Since becoming an actress, model, grammy winner, and CoverGirl, many may have forgotten Queen Latifah’s come-up as female rapper in the 1980s. Just as characters like MC Lyte, Antoinette, Salt-N-Peppa, Yo Yo, and Roxanne Shante began to introduce hip-hop to ill feminine flare, Queen Latifah stuck her name into the mix– priding herself on sticking up for the image of the regal, powerful, black Queen. In her hit song “U.N.I.T.Y,” Latifah calls for the end of the black community’s overuse of the verbally abusive terms like “Bitch” or “Hoe,” and reps hard to females struggling to make things work amidst adversity.
In “U.N.I.T.Y,” Latifah says, “Instinct leads me to another flow/Every time I hear a brother call a girl a bitch or a ho/Trying to make a sister feel low/You know all of that gots to go/Now everybody knows there’s exceptions to this rule/Now don’t be getting mad, when we playing, it’s cool/But don’t you be calling out my name/I bring wrath to those who disrespect me like a dame.” Of course, discourse about the usage of “bitch” and other derogatory terms is nothing new in hip-hop. The controversy over rap’s degradation of women has almost been talked to death- so much so that the conversation may well be played out. But, as this generation witnesses the birth of an unprecedented number of new, fresh, lyrically inclined female rappers, perhaps it’s time for the topic to make a comeback– specifically regarding “Bitch” and its implications.
Obviously, it is one thing when male rappers call women offensive terms, since sexist abasement is blatant. However, it is another story when femcee’s themselves lead the game with lyrics disrespectful to their own set. No lady wants to be called a bitch, but, as soon as the word “Bad” is attached to the beginning, every chick in the game wants to line up for a name tag. Latifah obviously would have preferred a more uplifting term, perhaps Bad Broad or something along those lines. Yet, The Bad Bitch Epidemic is still sweeping the nation, and at what cost to the female persona?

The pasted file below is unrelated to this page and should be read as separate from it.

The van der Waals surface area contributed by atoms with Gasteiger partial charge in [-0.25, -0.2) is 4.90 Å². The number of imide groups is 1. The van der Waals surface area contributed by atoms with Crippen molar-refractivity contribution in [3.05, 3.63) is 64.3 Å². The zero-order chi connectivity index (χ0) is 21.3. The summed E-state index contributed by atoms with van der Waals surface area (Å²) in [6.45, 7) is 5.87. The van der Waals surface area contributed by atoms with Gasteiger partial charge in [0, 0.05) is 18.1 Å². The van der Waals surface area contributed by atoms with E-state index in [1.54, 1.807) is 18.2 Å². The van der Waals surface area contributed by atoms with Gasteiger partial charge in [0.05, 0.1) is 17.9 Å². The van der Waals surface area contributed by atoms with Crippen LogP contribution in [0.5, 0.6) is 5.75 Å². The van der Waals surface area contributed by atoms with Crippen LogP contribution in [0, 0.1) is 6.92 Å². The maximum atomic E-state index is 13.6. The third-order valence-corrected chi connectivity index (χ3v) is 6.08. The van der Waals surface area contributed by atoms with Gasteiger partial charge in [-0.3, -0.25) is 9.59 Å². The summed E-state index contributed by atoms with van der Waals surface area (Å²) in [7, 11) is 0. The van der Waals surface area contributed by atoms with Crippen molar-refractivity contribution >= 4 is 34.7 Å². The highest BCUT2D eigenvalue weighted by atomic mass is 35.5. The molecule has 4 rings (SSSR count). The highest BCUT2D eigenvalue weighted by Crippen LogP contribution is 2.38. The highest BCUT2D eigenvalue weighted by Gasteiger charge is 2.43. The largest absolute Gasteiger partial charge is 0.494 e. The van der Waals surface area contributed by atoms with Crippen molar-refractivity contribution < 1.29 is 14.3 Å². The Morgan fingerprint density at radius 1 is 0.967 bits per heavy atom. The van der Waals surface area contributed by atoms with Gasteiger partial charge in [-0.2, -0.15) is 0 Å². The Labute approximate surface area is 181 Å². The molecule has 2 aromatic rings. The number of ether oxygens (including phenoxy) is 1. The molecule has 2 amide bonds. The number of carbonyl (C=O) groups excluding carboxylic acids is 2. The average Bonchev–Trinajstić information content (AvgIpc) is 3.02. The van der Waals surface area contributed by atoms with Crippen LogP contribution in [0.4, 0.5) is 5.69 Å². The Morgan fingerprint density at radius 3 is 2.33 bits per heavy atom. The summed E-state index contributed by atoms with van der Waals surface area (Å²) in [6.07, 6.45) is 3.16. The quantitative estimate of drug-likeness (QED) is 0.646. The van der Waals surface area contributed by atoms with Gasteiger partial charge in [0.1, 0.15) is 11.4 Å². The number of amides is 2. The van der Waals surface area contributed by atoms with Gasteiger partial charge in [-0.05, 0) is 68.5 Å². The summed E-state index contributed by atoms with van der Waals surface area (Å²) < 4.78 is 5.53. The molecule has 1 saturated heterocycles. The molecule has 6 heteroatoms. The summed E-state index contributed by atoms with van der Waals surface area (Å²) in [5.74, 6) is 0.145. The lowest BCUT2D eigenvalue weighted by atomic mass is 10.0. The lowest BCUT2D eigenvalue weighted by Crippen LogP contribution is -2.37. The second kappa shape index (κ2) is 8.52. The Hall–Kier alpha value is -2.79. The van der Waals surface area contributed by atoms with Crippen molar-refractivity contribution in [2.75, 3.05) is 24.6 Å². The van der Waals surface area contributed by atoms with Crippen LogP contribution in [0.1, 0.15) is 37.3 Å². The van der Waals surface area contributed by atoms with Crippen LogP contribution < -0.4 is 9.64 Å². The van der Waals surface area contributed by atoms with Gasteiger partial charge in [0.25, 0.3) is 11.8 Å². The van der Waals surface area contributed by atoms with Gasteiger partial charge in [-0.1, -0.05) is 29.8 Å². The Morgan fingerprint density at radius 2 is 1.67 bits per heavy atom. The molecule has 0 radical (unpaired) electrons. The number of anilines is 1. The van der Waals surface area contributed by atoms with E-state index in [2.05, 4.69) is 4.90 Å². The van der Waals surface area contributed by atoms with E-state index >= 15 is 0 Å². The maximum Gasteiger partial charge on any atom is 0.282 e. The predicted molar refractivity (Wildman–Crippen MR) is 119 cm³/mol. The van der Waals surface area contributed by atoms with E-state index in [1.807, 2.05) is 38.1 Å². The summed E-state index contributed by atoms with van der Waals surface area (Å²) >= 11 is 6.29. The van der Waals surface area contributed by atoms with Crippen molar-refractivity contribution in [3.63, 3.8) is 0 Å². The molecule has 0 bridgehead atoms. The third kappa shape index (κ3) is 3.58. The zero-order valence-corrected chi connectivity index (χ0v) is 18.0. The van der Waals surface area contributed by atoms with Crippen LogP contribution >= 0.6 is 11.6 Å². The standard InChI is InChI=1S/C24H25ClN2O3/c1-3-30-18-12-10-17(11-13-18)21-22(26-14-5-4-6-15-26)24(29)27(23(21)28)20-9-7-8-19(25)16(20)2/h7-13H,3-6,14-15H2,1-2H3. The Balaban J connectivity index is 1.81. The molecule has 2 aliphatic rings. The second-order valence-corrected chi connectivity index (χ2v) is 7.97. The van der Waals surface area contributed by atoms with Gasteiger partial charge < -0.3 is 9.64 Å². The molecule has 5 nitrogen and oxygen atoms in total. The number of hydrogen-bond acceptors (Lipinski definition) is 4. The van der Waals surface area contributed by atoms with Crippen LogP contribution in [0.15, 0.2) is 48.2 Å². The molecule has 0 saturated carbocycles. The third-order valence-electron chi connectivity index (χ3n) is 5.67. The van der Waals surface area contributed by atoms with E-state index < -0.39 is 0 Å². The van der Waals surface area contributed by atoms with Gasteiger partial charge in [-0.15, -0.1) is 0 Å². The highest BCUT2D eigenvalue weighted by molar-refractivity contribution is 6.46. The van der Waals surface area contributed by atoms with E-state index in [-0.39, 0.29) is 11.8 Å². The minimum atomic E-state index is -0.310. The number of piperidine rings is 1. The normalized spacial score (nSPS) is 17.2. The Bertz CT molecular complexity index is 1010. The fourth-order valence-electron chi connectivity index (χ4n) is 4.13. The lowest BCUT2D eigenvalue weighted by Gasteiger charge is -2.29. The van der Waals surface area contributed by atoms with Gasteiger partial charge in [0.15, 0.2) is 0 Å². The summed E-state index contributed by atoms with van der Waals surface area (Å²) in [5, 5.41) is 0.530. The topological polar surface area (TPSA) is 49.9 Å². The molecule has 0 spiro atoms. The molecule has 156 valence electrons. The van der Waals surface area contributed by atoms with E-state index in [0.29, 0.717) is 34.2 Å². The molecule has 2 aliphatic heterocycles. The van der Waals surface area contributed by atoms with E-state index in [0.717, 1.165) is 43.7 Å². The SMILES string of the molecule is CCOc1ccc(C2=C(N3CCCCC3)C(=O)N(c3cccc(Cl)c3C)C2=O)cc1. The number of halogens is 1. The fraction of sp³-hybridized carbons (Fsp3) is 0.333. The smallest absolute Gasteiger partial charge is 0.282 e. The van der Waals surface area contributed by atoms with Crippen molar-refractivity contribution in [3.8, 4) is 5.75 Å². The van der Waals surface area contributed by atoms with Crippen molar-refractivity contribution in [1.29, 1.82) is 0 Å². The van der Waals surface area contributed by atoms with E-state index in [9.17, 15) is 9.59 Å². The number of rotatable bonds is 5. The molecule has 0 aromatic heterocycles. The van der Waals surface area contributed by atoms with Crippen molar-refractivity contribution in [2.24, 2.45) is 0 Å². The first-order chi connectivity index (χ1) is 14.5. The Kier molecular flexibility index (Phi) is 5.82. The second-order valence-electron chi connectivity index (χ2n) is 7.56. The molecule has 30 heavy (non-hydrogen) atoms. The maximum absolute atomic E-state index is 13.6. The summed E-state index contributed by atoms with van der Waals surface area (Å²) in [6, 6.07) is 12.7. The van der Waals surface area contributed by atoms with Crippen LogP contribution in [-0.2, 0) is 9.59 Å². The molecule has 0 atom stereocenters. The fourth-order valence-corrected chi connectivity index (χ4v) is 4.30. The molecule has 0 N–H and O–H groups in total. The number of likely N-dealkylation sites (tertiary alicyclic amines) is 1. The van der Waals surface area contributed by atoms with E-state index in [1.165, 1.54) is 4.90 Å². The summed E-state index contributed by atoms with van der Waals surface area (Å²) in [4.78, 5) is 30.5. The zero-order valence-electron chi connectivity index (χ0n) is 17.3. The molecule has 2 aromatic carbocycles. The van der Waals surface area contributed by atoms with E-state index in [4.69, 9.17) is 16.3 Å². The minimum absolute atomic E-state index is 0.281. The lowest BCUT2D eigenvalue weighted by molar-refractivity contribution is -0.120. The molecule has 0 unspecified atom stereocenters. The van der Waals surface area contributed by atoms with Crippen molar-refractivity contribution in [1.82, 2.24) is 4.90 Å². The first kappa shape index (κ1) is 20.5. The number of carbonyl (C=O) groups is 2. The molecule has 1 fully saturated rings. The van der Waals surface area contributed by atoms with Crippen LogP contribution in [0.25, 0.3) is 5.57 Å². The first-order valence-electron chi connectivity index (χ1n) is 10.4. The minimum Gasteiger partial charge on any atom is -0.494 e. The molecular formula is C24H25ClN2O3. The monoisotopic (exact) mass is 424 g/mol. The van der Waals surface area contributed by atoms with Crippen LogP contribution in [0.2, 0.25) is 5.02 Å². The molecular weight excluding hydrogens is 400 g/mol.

As said before, this convo may be out of date. Perhaps women truly have gotten over their issues with derogatory terminology and embraced the term as a reappropriation. Maybe girl’s everywhere should get with it and get in line for their “Bad Bitch” name tags. However, if hip-hop hopes to see more fresh, feminine, faces rapping about more than their boss bitch mentality, it may be time for new femcees to ask Nicki Minaj, Trina, or any other H.B.I.C, why they let a pioneer’s efforts to phase out anti-feminine phrases go in vain? Simply put, why doesn’t uplifting female identification appeal to successful female rappers?
You might also like
More from Editorial/Opinion
RESPECT. Interview: Vans Sr. Marketing Manager of Action Sports, Justin Villano Talks Ten Years Of Partnership With STOKED, Favorite Vans Sneaker + More
Vans is a longtime supporter of STOKED’s message of inclusion and community-first methods, serving as a proud partner and supporter …
https://www.youtube.com/watch?v=TxZZLDqBLnA Kevin Liles, record producer and CEO of 300 Entertainment celebrates Gunna's 'Drip Season'. "I'm proud to say it's the biggest selling …
RESPECT. Interview: Melii Talks Latest EP ‘Winter In New York City’, Being Featured In Beyonce’s Ivy Park Campaign + More
Harlem-native singer/songwriter/rapper, Audrey Ducasse known as Melii is one of the most versatile women in music. She is poetic in execution, …